Unusual and Tragic and Alive
“When your own life is threatened, your sense of empathy is blunted by a terrible, selfish hunger for survival.”
– Yann Martel (Life of Pi)
Mostly I’ve been thinking about how the upswings in my health always follow a downswing, and how both can be extremely hard to navigate.
While the improvements to my health haven’t been as dramatic in recent weeks, my health remains on an upswing.
But perhaps it is the deceleration in my progress that tempts me to say that the upswing I’m currently on is just as difficult as some of the downswings I’ve had in the past. But I won’t say that for three reasons: (1.) I’m not sure I truly feel that way (it could just be a momentary feeling), (2.) I don’t want to influence anyone’s opinion, everyone’s experience is relative, so mine might not correlate with the experiences of people reading this post, and (3.) logically speaking, ups and downs on a wavering health spectrum are so different it wouldn’t be fair to say they are equally as difficult to deal with.
Instead, I think they are, for lack of a better comparison, two different styles of punching used in the same fight.
And that’s what people living with chronic illness do. We fight. Those of us who endure being sick for years are anything but normal and live a life that is, by and large, a mixed bag of tragedy and triumph. As Dave Eggers once wrote, “We are unusual and tragic and alive.” Those of us fighting through the downswings, and desperately trying to maintain the trajectory of our upswings, are tragic and maybe even a bit unusual, but we’re also alive. Very alive. And not just by our pulse and blinking eyes, but by our will to stay alive and keep fighting.
Some of us give up on life with only a resigned sigh. Others fight a little, then lose hope. Still others–and I am one of those–never give up. We fight and fight and fight. We fight no matter the cost of battle, the losses we take, the improbability of success. We fight to the very end. It’s not a question of courage. It’s something constitutional, an inability to let go.
– Yann Martel (Life of Pi)
On the surface people living with chronic illnesses may not appear full of life, but we are definitely alive. We put more effort into essential tasks like brushing our teeth than some people use at any point in their entire day.
We might not get out much, society might look at our lives as uneventful and boring, but the reality is quite the opposite. We always have something going on; while we may not be able to remember the last party we went to or vacation we took, our lives are never dull.
For me personally, there is always something out of the ordinary going on in my house. I’m either shuffling my body into an inflatable bathtub to bathe, or I’m trying to figure out how to get outside for the first time in more than two years, or I’m having a foot-long catheter inserted into my (wait for it… Not that kind of catheter) arm so I can have blood drawn and get daily infusions to ensure I avoid another downswing.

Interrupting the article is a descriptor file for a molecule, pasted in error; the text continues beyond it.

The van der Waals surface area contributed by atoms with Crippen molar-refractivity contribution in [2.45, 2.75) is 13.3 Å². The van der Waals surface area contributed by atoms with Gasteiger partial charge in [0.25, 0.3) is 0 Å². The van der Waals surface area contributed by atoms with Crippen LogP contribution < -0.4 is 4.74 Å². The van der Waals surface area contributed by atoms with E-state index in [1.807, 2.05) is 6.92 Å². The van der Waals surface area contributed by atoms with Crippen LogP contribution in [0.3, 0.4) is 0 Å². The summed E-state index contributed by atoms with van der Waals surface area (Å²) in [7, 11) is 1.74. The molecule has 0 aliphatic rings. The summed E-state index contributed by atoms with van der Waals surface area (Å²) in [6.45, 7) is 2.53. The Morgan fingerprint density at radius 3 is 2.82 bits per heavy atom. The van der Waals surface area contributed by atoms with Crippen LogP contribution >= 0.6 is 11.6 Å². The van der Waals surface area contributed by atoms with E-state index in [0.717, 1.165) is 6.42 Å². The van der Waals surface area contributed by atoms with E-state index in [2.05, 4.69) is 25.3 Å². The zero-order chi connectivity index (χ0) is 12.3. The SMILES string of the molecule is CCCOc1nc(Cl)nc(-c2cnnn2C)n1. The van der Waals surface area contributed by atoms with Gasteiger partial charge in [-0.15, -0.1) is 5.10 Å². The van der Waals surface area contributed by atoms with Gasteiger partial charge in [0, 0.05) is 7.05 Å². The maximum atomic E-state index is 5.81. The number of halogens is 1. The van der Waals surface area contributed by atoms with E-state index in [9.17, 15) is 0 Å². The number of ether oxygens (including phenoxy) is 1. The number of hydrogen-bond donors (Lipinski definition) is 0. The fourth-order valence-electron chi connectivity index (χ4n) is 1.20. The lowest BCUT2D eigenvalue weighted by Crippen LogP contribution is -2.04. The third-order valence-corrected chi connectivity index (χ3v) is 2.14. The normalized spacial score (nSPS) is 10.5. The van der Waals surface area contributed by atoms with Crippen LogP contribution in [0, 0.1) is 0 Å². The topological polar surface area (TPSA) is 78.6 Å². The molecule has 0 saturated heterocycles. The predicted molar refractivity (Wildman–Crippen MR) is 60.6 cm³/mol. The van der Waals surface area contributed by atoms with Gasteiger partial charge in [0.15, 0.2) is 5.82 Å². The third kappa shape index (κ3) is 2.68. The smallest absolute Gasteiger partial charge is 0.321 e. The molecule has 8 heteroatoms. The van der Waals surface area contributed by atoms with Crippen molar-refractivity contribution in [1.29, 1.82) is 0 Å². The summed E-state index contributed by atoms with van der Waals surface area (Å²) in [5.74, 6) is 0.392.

As you might imagine, I will avoid a downswing in my health at all costs, mainly because of the uncertainty that accompanies them. I hate uncertainty. But even so, there is a certain peace I find when my health takes a dive. Maybe not initially, however; at the first sign of a dip in my health I become very frantic and try to do everything in (and out of) my control to boost my health back up, usually to a null effect. And that’s when I have to surrender to how helpless I am. So I usually just resolve to ride it out until my health swings, or rather inches, back up.
Surrendering to my illness was especially difficult during the last downswing in my health; it took me from working full-time and living on my own, to completely bedridden and eventually unable to speak or eat solid food. For months, years really, I could only wait for my health to improve. I tried treatments, sure, and perhaps they were the catalyst that pulled me out of the tailspin I was in, although ultimately, I believe time was the biggest factor. No matter how you look at the situation, it was a matter of time before my health rebounded, the hard part was not knowing how long I had to wait for my health to improve.
And for that reason I have never been more scared of my health deteriorating. I don’t know what will happen next. Will I remain on an upswing? Or will I take a dive?
Before I became bedridden I knew my health might take a dive, but I never thought it would put me near death. NEVER did I think I would lose my ability to speak or eat due to an illness which, up until a couple years ago, had failed to make itself visible in my outer appearance.
Even after hearing stories of people with MECFS dying, or nearly dying, the possibility never occurred to me. The people who became that sick were of a different planet, or at least a different disease. Now I am sure that I inhabit that same planet and that same disease.
Recently I got out of bed again; I can speak and eat also, but the stakes are just as high, if not higher than when I first became bedridden. One false step–the wrong treatment, pushing my body too far, or catching another secondary illness, could put me back down to a quality of life that is simply unbearable for any prolonged period of time. And while I may have made it out of the woods, or so to speak, I’m still very much stuck in the forest. Maybe I’ll never fully be out of the forest in terms of the vulnerability of my health, but so be it. I’ll be dammed if I’m going to use this upswing in my health to fret over the next downswing.
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